Words are also to do with nurturing: “mare”, as Gaitskill notes, resembles the French “mère”, and motherhood is central here. “I am going down . . . like every woman in particular,” Ginger says, as if women crumbled more easily than men. She means menopause, the end of potential childbirth. As Velvet becomes a woman, her birth mother finds her to be “like a stupid animal”. Parallels are drawn between women and horses through the body: “She kicks because of hormones, because – well, basically, she’s just being a girl,” says Pat the trainer about Velvet’s horse.

Naming is a powerful force. The abused horse Funny Girl is rechristened “Fugly Girl” by the bitchy stable girls, then “Fiery Girl” by Velvet, who both identifies with her and wants to save her, just as Ginger wants to save Velvet.

Ginger at first sees Velvet as a cute animal: “Her skin was a rich brown; her lips were full, her cheekbones strong. She had a broad, gentle forehead, a broad nose, and enormous heavy-lashed eyes with intense brows . . . She was ours!” As Silvia Vargas says of her daughter, “some fool woman has made her into a pet”, yet neither people nor animals are easily petted.

“Human love”, says Ginger, “is the vilest thing” and “the most powerful drug in the world”. Paul says of Velvet: “I was beginning to feel we were doing some strange violence to her.” S&M has long been Gaitskill’s paradigm and in The Mare it sits in the ethics of the horse/rider relationship. Why do they care if you hit them with a whip?” Velvet asks. “It’s all psychological,” answers Beverly the sadistic trainer. “You control them from inside their heads. The physical is back-up. Mostly.” While Velvet uses horse behaviour to excuse her participation in bullying (“We ran together”), Ginger holds on to the distinction: “You are not a horse. You are a person.” Horses remain amoral: “one thousand pounds of unpredictable power”.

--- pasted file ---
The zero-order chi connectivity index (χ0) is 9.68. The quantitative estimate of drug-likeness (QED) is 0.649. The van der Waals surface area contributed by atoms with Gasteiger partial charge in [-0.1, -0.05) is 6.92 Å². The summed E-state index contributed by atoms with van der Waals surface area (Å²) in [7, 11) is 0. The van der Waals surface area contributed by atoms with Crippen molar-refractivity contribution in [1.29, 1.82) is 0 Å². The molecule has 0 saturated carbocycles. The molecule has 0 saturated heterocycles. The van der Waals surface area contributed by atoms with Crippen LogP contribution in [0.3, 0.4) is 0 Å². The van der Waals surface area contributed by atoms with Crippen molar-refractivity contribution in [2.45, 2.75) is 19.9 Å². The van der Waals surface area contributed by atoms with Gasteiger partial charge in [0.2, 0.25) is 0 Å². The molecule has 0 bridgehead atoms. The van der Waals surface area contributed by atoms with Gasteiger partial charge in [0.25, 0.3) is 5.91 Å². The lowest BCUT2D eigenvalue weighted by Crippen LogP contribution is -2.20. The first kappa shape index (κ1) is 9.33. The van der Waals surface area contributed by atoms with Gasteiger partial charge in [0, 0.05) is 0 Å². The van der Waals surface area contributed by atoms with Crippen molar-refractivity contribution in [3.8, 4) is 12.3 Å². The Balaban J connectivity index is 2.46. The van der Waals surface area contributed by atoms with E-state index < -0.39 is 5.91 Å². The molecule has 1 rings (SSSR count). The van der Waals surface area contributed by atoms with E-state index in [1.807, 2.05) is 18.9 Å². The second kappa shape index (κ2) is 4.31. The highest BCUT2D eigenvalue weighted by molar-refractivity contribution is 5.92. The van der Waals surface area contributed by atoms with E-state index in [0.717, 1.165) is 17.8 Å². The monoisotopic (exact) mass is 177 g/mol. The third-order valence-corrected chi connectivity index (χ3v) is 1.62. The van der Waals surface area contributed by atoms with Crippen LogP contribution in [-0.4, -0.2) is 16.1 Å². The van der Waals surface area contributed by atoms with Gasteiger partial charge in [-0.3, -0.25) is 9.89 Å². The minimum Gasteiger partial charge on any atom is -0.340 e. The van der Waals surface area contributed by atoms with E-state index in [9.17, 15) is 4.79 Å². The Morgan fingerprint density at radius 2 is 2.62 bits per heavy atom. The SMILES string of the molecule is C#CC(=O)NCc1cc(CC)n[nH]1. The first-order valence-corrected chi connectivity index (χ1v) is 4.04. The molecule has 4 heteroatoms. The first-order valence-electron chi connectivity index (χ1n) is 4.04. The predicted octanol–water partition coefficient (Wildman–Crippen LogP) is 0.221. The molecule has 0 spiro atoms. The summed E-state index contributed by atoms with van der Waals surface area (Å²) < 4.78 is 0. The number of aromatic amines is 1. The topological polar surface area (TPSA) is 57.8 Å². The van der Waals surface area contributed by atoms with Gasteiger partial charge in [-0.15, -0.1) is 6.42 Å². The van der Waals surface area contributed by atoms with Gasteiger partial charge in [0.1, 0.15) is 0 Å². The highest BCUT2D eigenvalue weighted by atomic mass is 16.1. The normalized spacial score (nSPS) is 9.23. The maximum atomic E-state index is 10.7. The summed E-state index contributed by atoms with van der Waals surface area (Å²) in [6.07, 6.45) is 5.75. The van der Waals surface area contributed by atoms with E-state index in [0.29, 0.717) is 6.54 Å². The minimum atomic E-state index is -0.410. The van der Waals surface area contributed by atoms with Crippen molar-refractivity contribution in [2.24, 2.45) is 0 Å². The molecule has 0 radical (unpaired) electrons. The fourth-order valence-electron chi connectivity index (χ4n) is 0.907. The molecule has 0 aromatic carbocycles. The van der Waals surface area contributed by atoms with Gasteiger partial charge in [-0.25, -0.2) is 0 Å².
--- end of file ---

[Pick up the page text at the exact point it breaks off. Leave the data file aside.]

The Mare is a book about “nice” and “nasty” – words Gaitskill’s characters use to fumble at concepts of good and evil. Silvia finds Ginger “nice like a little girl is nice”. Velvet’s boyfriend, Shawn, says that “Ginger could be nice because people like her got other people to do the violence for them”. The difference is one of race. “Why is it that white people can walk their path in a way that black people – and people of my colour – cannot?” Velvet asks. At her lowest point (and Velvet’s), Ginger finds herself wondering if non-whites are “just different”, and discovers, “I’m racist. At least now I know.”

Gaitskill’s world is agonising because moral choice exists but is constrained by cruel circumstance. Silvia once had the privilege of riding a horse. Up there she saw “my life, going in different directions”. Thrown off, she has a vision of hell. “I was there, with the shit people.” Hell is a constant option. “I don’t think God would have to send people there, I think they would go there by themselves,” says Ginger who, like Velvet, has a vision of visiting it by “a door in our backyard”.

It is easy to question a white artist addressing dilemmas of white privilege. Yet not only does Gaitskill take this as her subject, but the act of writing The Mare is a direct challenge to what Justine in Two Girls, Fat and Thin (1991), noticing her white mother’s careful relationship with her black maid, calls the “bloodless world of decency and politeness”.

The Mare has little of the gleeful disgust of Gaitskill’s previous books but this makes it pricklier than her most outrageous sexual tragicomedies. I loved Gaitskill before The Mare because, with brutal hilarity, she gave humanity to bullies and mean girls. But here, like Ginger, she is telling me, relentlessly, painfully, that “any good thing might happen, anything”.

Joanna Walsh’s books include the collection “Vertigo” (And Other Stories) and “Hotel” (Bloomsbury Academic)

The Mare by Mary Gaitskill is published by Serpent’s Tail (441pp, £14.99)

This article first appeared in the 21 July 2016 issue of the New Statesman, The English Revolt